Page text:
So how does this play out for me as I age? I now realise that ageing is not about acquiring more knowledge and experience, but about understanding the wisdom I have and acknowledging it as important for mindful living. As an example I discovered long ago that I was interested in seeing how things turned out even if at the time they were not necessarily pleasant. I would watch movies to the end, not wanting to walk out early. Thoughts of teenage suicide were replaced with “what if the worst doesn’t happen?” I once told a passing acquaintance that nothing very bad had ever happened to me. My partner said “That’s not true! What about your broken marriage and having to fight for access to your children?” Which of course was true, but this acknowledgement didn’t seem to define who I ̶ or my True Self ̶ was. I was more than all that. It does however enable me to stand in empathy with friends who were also having hard time. I’ve found that I can empathise and share another’s pain, by walking in their shoes for a while.
What have I learned about ageing? It’s about dealing with the changes in my body that naturally occur with age: tiredness, lack of stamina, memory issues, significant health issues. These are a fact of life but needn’t define me. As the body gets old and its faculties fade and as the pains of old age blossom, some people try to fight these feelings. I prefer to at least accept and even surrender to my frailties - notice and diagnose them but not let them define me. I still have good long term memory but increasingly my short term memory needs to take a break as information filters through, which is annoying and means allowing time, maybe only a few seconds, for it to arrive.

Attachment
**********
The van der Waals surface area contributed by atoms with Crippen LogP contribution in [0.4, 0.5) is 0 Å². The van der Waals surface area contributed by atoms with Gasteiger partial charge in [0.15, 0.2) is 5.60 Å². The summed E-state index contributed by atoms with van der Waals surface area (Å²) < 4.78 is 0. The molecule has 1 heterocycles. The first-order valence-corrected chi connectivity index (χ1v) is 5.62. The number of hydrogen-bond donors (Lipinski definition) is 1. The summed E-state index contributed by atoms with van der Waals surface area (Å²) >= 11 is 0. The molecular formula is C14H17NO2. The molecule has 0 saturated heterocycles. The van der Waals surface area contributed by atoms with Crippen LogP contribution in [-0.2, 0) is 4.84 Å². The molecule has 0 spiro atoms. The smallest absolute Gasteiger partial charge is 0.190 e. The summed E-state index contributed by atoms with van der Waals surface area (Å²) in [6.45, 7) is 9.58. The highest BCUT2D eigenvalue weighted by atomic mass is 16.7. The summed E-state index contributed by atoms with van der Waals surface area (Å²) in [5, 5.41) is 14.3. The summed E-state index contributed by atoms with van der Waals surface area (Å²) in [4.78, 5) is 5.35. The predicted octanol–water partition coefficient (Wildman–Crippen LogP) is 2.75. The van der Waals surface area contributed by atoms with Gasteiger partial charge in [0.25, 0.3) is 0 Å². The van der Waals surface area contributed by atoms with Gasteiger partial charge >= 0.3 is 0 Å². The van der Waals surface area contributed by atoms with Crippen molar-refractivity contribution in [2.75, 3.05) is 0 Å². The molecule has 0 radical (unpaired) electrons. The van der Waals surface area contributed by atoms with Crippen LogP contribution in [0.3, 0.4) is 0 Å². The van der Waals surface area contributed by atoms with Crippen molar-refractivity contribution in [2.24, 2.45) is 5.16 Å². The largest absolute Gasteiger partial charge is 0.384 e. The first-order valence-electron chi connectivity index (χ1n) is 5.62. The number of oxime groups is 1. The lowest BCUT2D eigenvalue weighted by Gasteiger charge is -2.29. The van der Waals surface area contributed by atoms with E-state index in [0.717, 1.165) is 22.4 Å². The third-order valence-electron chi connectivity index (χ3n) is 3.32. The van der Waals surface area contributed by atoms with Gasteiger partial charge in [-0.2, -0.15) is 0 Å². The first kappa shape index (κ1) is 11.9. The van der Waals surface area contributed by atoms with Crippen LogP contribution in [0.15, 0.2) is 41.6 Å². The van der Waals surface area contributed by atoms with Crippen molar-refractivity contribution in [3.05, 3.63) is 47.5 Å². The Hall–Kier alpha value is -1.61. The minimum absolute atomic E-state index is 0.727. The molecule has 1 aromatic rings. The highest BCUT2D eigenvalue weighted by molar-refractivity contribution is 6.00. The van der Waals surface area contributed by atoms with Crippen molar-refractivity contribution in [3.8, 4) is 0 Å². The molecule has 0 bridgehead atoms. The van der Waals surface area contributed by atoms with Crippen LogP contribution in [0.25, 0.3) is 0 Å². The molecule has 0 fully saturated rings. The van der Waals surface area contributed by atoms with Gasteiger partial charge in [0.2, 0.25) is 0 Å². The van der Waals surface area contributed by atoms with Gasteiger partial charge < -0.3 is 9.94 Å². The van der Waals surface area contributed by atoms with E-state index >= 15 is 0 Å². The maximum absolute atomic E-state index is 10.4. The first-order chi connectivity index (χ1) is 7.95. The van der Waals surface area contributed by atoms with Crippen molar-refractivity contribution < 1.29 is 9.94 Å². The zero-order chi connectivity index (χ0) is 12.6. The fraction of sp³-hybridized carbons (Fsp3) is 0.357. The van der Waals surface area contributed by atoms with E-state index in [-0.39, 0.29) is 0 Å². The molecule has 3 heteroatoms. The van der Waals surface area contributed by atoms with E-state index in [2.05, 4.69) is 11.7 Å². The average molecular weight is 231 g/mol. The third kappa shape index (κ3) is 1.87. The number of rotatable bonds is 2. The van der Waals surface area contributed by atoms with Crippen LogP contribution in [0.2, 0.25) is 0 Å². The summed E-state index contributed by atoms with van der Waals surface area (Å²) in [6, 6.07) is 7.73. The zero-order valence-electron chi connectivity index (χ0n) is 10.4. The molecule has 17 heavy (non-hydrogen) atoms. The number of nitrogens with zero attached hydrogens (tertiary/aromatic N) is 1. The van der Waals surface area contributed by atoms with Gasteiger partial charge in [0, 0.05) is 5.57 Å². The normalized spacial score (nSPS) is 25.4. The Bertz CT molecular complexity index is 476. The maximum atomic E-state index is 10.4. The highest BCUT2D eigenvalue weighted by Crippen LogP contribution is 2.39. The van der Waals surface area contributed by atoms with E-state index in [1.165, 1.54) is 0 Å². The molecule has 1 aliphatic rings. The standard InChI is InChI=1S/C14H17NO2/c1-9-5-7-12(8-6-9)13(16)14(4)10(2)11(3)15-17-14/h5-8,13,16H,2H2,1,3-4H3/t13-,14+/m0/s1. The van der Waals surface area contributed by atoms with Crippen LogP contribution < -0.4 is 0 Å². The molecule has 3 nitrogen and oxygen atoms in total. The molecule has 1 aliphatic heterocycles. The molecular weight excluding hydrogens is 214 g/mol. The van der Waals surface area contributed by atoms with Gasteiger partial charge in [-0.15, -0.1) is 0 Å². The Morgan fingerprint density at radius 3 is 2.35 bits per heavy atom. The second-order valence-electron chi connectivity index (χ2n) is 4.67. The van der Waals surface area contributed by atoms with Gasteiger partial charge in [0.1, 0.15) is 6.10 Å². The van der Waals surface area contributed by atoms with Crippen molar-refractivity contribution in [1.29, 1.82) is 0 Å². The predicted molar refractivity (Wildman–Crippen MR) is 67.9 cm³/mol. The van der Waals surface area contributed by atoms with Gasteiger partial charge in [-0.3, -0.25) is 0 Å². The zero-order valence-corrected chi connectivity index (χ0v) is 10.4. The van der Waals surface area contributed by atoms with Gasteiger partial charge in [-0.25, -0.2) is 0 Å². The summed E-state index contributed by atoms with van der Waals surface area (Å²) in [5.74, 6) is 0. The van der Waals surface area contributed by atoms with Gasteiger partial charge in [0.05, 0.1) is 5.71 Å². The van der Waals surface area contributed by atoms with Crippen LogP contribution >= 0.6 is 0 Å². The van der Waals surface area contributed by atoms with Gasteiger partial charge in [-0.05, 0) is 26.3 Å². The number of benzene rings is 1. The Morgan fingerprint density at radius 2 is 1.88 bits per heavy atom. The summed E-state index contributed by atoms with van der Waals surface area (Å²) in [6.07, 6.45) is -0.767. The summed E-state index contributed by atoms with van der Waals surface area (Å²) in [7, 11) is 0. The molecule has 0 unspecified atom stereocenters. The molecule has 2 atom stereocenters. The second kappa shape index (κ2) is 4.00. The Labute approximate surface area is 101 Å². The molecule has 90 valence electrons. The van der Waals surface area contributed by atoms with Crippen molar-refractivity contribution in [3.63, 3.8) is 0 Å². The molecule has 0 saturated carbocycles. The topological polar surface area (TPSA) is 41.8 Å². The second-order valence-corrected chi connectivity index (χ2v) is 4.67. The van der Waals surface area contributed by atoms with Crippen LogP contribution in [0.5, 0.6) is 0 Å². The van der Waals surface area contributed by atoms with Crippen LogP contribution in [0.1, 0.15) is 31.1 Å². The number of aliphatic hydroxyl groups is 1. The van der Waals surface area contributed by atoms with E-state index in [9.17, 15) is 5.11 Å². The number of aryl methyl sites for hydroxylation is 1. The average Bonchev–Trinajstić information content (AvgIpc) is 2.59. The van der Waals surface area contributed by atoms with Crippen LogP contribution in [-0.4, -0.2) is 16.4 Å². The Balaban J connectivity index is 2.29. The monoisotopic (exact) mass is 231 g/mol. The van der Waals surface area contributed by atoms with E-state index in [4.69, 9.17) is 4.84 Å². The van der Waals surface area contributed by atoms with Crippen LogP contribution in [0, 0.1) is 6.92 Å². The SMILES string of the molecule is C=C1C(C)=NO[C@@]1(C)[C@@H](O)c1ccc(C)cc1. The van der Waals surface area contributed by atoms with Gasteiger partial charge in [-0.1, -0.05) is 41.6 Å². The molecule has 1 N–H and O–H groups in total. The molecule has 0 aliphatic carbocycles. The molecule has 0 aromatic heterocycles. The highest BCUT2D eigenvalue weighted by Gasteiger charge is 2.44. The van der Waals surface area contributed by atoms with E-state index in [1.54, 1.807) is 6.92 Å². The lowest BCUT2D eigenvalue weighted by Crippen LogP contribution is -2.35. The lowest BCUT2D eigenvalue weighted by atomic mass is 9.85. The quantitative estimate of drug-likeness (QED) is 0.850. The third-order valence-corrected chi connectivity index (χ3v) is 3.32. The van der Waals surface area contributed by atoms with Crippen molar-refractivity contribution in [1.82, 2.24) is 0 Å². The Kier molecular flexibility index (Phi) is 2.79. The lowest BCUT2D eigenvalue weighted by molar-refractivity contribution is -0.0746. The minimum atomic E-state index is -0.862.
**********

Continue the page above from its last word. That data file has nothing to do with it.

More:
Secondly time seems to be a major factor in coming to terms with failing faculties. I was diagnosed with osteoarthritis in my knee after a slight accident 15 years ago. Although it’s inconvenient it’s not debilitating, and I keep it at bay with Ashtanga Yoga and rest. Thirdly, attitude is important, and I find the ability to sleep soundly despite the itches of Grover’s Disease or the attempts by the mind to derail sleep, is a boon. I am generally a realistic optimist. I can fly on a plane ̶ as an engineer and former pilot ̶ and mull over and accept the risk of flying and equipment failure as “just one of those things that might happen.” Accept that death could be an outcome of anything that happens to me, but that the odds are unlikely. I remember someone who had been in a bad car accident saying that as he saw the car approaching in the wrong lane he thought “this is going to hurt” as his way of pre-empting the inevitable pain and injury - he survived. We need to have great compassion for the body and what it does for us in our lifetime.
As our Prime Minister Jacinda Ardern has said many times during this time of trial “Be kind to each other.” She could have added be generous and even willing to sacrifice the body for someone else’s wellbeing ̶ a child or someone in more strife than yourself.
[Source: Gerry Te Kapa Coates, Managing Director, MNZM, Whai Wānaka Limited. firstname.lastname@example.org Gerry has been a professional engineer in a career that has morphed into environmental issues and writing poetry while trying to ensure that the fallout from the pandemic results in a new awareness for the world]